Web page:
In this digital age we celebrate, idolise and honour several women creatives. From women writers, bloggers, artists, models, brand influencers and a lot of creative women in the media sector who have been empowered through the use of social media.
But have we ever thought of the Zimbabwean women who dug the foundation for the creative women in our country using blunt tools and facing more persecution than encouragement due to their gender? These women built the foundation with one arm whilst the other arm was burdened with the duties of womanhood and motherhood before there was the #MeTooMovement, #GenderEqualityNow, #TimesUp and other hashtags. Women like Tsitsi Dangarembga and the unsung heroine Tawona Mtshiya.
Tawona Mtshiya was born in 1946. She has authored several books and is a member and the former Chairperson for the Zimbabwe Women Writers, an organisation that promotes the visibility of women authors and writers. Formed at a time when the Zimbabwe literature society was male-dominated, Mrs Tawona Mtshiya helped facilitate the resources to uplift women in a patriarchic literature and media sector. From such, we celebrate women like Tawona who dug the foundation for women in the analogue era to be heard, and this foundation became a platform for women in the digital era.
Tawona’s quest as an author to liberate the literature environment for women did not end with her esteemed work with Zimbabwe Women Writers, but took it to a continental level. In 1996, she was a representative for the Federation of African Media-Zimbabwe that attended the African Non-Governmental Organization Network Caucus that met in Harare to discuss their role in asserting the agendas, priorities and concerns of African civil society. The ideas and implementations that were done at the Caucus contributed a lot to the liberalisation of literature and media field for all genders in Africa for this gave civil society and private media the platform, reassurance and free conscience to express themselves with no fear of persecution in a radical African communist era. To this very day, the civil liberties that Tawona Mtshiya contributed to bringing to life with the Federation of African Media- Zimbabwe and the African Non-Governmental Organization Network Caucus are one of the infinite reasons why today’s generation of men and women are free to express themselves in any way they find pleasing to themselves. The same foundation women like Vimbai Zimuto can express themselves on social media knowing that their civil liberties were granted before the age of social media by women like Tawona.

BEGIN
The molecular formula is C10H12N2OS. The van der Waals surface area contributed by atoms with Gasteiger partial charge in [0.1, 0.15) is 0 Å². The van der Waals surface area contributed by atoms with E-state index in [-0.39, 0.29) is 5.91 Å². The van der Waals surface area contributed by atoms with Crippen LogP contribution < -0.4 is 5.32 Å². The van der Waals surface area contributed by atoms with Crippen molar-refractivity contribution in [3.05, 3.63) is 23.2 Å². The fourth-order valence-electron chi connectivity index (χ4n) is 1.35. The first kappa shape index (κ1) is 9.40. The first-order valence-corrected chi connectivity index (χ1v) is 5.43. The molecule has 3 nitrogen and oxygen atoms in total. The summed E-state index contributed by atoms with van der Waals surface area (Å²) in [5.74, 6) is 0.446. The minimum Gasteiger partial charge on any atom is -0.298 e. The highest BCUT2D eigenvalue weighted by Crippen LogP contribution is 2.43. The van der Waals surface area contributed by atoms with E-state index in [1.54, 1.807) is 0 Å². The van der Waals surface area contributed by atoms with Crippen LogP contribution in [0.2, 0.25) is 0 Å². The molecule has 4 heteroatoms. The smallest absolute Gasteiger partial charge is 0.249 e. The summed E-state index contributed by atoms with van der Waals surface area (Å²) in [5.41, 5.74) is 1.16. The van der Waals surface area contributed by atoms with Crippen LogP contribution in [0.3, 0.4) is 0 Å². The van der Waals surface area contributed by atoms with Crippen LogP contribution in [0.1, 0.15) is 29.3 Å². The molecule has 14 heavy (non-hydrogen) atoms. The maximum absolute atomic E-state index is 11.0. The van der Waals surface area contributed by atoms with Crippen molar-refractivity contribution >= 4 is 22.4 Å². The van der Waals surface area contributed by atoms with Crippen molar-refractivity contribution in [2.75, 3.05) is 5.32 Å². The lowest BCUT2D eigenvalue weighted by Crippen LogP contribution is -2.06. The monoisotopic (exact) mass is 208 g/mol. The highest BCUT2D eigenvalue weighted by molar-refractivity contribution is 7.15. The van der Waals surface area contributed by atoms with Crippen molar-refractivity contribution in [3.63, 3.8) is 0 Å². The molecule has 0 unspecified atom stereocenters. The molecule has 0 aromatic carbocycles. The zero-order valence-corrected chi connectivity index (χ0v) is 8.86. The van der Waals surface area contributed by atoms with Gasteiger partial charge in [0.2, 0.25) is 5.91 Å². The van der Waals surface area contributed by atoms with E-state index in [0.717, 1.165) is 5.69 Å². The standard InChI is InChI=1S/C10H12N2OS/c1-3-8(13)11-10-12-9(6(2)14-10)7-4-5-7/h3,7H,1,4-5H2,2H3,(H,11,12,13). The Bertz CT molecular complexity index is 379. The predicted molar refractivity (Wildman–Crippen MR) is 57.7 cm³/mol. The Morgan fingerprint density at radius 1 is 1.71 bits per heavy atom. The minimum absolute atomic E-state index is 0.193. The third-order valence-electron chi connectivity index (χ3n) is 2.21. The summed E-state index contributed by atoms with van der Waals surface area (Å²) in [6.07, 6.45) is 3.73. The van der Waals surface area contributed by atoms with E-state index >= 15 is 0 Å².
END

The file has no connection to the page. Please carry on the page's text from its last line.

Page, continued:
Tawona’s work in Zimbabwe and Africa never went unnoticed. In 2004, the American Biographical Institute awarded her with the Woman of the Year Award, demonstrating that women from Zimbabwe and any African country can make an impact in a powerhouse hegemonic country like the United States of America. Dear reader, it is women like Tawona who before the digital media era broke the physical, mental and any other boundaries of the limitations of where African literature can reach.
Tawona co-authored “The Zimbabwe We Want”, a publication on how Zimbabwe should be governed in a liberal manner.
In November 2019, she launched her latest book titled “The Mission Of A Shoe Box”.
Currently, she is in the ultimate stage of publishing her next book titled “The Unsung Heroines”. The book will communicate on the issue of women in the Zimbabwean society who have done immense things that have changed the society we live in and broken male patriarchy boundaries.
Tawona is also a board member of the Zimbabwe International Book Fair Association and National Chairperson for Bless The Child Zimbabwe, a private voluntary organization that caters for the needs of poorer children.
Editorial: This month, #enthuse, through our #SheCreatesMarch feature series, celebrates the work of thirty-one Zimbabwean women creatives, the contributions and achievements they have made throughout history, culture, and society. The idea is to elevate visibility for commercial projects and commissions. Discover the work of avant-garde creatives who embody the spirit of the month by uplifting and empowering women. Representing diverse backgrounds and disciplines, these women share one thing in common: their dedication to supporting women and sharing their stories through art and creativity. We are thrilled to share their work. And this month is about them. #ChooseToChallenge